A Measured Response
There's no right way or wrong way to deal with grief. Still, we can't help but admire the manner in which Michael Jordan has conducted himself throughout the ordeal surrounding the murder of his father, James Jordan. When Daniel Green, one of two men charged with shooting James as he slept in his car in July 1993, went on trial in Robeson County Court in Lumberton, N.C., in January, reporters repeatedly asked Michael about the case and whether he was eager to see Green (who now calls himself Lord D.A.A.S. U'allah) punished. Jordan refrained from expressing the kind of I'd-like-to-pull-the-switch thoughts that are often heard under such circumstances.
Jordan did not attend the trial, because he wanted neither to relive the tragedy nor to create a media frenzy. On Feb. 29 the jury found Green guilty, and last week the judge, Gregory Weeks, sentenced him to life in prison. (The other defendant, Larry Demery, turned state's evidence and hasn't been sentenced yet.) Jordan expressed no satisfaction at Green's conviction, nor did he say he wished that Green had gotten the death penalty. "It's not going to bring my father back," said Jordan.
To help improve its image, baseball is planning a fan festival to be held in conjunction with this year's All-Star Game, in Philadelphia. A news release about the event issued last week by Major League Baseball Properties contained this jaw-dropping sentence: "As a Hall of Famer and former Philadelphia Phillie, Steve Carlton is the natural choice as spokesman for Pinnacle All-Star FanFest." Considering that Carlton made a career out of not speaking, we assume that Albert Belle will be Properties' "natural choice" as the event's hospitality chairman.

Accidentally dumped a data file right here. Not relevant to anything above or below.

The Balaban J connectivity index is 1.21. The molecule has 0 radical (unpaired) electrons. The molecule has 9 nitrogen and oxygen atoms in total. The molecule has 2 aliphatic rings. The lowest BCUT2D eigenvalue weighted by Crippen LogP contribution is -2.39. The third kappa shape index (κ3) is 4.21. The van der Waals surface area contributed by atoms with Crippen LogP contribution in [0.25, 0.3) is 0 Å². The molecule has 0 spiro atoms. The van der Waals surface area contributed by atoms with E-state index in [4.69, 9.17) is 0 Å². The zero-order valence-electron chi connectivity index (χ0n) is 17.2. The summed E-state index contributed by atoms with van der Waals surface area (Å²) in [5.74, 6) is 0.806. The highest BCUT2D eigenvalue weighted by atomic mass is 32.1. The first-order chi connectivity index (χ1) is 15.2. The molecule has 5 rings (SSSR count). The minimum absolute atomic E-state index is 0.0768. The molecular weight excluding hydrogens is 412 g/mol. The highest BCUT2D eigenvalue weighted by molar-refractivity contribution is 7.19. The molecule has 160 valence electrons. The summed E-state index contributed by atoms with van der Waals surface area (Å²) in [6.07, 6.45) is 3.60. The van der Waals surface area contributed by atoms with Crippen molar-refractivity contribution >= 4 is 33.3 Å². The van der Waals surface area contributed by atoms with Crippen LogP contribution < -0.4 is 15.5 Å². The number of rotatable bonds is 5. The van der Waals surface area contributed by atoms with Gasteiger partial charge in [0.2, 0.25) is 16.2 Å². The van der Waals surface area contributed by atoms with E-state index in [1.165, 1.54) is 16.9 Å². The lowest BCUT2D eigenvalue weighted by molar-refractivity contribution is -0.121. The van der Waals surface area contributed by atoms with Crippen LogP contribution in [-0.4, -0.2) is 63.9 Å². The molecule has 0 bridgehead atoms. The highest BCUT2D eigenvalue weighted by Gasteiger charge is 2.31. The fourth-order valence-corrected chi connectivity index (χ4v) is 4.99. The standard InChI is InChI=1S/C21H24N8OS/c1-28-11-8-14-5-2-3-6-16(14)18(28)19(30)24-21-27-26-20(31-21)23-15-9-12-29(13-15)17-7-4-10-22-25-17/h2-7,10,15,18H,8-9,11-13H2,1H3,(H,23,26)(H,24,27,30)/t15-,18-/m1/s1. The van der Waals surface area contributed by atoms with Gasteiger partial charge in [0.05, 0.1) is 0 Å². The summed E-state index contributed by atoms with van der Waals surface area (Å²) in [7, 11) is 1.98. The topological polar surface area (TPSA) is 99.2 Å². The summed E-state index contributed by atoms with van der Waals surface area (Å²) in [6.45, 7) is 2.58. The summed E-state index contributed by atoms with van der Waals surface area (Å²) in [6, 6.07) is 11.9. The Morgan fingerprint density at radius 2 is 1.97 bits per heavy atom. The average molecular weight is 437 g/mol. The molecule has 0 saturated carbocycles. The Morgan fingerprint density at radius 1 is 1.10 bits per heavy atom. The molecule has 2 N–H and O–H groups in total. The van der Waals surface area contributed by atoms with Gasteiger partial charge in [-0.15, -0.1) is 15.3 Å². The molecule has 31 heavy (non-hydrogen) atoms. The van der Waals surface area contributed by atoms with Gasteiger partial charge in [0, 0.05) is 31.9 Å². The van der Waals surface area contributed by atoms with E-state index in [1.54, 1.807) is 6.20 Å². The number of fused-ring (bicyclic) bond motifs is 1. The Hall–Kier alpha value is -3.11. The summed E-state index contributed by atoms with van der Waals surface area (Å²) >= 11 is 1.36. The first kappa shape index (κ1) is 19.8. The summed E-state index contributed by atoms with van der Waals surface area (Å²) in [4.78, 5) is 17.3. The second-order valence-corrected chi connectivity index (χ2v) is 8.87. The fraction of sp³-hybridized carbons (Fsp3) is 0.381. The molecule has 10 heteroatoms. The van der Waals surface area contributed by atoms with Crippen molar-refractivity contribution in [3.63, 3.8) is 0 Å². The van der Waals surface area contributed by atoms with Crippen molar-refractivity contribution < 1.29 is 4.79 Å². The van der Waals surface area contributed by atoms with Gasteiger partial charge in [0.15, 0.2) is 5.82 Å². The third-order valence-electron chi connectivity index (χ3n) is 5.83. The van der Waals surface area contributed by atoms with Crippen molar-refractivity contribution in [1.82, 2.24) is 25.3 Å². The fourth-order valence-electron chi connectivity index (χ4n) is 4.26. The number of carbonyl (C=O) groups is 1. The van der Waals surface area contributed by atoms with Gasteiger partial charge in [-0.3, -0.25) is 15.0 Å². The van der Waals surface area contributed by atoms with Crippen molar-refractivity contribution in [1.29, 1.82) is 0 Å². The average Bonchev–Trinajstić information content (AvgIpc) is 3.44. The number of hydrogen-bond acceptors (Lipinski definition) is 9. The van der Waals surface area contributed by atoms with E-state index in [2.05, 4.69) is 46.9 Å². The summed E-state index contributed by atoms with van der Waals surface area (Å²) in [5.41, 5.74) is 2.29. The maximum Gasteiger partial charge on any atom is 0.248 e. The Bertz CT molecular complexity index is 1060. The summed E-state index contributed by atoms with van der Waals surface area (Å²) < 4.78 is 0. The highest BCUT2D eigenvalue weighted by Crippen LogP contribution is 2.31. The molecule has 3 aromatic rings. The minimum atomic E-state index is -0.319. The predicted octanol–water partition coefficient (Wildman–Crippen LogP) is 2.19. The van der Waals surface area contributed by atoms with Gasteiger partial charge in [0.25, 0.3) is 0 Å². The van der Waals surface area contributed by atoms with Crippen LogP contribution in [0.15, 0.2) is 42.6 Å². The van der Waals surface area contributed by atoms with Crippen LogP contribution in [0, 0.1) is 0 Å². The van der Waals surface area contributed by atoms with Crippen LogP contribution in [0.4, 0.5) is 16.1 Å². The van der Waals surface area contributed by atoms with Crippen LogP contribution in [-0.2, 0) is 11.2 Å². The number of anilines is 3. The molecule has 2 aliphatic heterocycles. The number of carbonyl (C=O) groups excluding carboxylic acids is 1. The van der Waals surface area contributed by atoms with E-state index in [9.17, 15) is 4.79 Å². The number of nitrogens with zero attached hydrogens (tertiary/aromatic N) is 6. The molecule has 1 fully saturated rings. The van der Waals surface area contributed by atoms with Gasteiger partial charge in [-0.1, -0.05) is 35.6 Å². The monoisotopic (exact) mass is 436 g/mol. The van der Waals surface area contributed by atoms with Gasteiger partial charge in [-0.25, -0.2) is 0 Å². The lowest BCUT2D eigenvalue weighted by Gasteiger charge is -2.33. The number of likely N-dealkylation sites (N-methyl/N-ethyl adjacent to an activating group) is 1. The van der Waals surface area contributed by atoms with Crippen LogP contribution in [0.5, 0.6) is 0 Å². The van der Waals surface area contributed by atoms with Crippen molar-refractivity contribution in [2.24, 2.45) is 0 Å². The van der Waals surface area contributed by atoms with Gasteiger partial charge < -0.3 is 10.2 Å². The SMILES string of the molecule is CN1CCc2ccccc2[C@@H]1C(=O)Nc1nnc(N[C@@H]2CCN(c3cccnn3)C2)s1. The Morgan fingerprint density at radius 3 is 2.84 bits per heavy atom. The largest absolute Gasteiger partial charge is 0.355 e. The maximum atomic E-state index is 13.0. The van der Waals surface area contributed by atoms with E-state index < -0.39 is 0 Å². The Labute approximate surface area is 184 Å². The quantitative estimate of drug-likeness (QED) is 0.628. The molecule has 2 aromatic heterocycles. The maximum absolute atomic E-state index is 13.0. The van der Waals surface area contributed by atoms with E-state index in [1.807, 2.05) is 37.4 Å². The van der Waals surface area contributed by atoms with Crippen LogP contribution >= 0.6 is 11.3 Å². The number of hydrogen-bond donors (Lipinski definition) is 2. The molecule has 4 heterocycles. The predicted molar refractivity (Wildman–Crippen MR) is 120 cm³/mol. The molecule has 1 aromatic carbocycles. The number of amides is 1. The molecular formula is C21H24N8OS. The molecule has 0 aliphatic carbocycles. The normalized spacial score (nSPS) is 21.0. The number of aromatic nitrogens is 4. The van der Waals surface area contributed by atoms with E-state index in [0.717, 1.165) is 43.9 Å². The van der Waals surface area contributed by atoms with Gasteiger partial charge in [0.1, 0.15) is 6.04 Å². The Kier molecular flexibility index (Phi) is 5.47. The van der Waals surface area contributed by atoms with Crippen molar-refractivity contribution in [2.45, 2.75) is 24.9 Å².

Down but Not Pinned
What will happen on the mat at the NCAA Division I wrestling tournament in Minneapolis this weekend is fairly predictable: Iowa will dominate, and Nebraska, Oklahoma State and Penn State will scramble to finish second. But far more compelling is what's happening off the mat, where the sport is grappling for its life. Since 1972, the year that Title IX was passed, 256 institutions in all NCAA divisions have dropped wrestling. The sport is all but extinct in the Deep South and is kept alive there at the Division I level by only one school, Georgia State. "It's a slow death," says Edinboro (Pa.) University coach Bruce Baumgartner, a former NCAA champion and twice an Olympic freestyle gold medalist, "and it's been painful to watch."
Predictably, belt-tightening administrators blame Title IX, the landmark federal legislation that, among other things, mandates equal opportunities for males and females in university athletic programs. The spirit of the law was to create opportunities for women. But bottom-line athletic directors, faced with dwindling budgets and loath to trim any fat from bloated football programs, have used it to eliminate existing programs for men. Wrestling is an obvious target because it has no female equivalent.
Trend-bucking Georgia State, which started its program in 1991, shows that there is hope for a school determined to succeed. The Panthers get by on a wrestling budget of about $100,000—$50,000 to $100,000 below average—and have just four in-state scholarships (the NCAA maximum in wrestling is 9.9). The program must hold fund-raisers just to stay alive. This summer, for example, families of the wrestlers and others involved with the program will house visitors during the Olympics with the goal of raising $40,000.
Still, the Panthers have had much success—two of their wrestlers qualified for the nationals. Coach Keith Walton is even contemplating putting in a bid to host the NCAAs in 2000. With luck, there will still be a Division I tournament then.
Dead Men Tackling
We've heard of drafting sleepers, but this is ridiculous. For the second time in a year a team in the Canadian Football League selected a dead player. This time it was the Montreal Alouettes, who in the fifth round of last week's college draft picked defensive end James Eggink of Northern Illinois. Eggink died of cancer last December. In the April 1995 dispersal draft of Las Vegas Posse players, the Ottawa Rough Riders took defensive end Derrell Robertson, who died the previous December in a car crash. Said CFL chairman John Tory of his teams' drafting philosophies, "I would think the first qualification they might want to come up with is that the person's alive."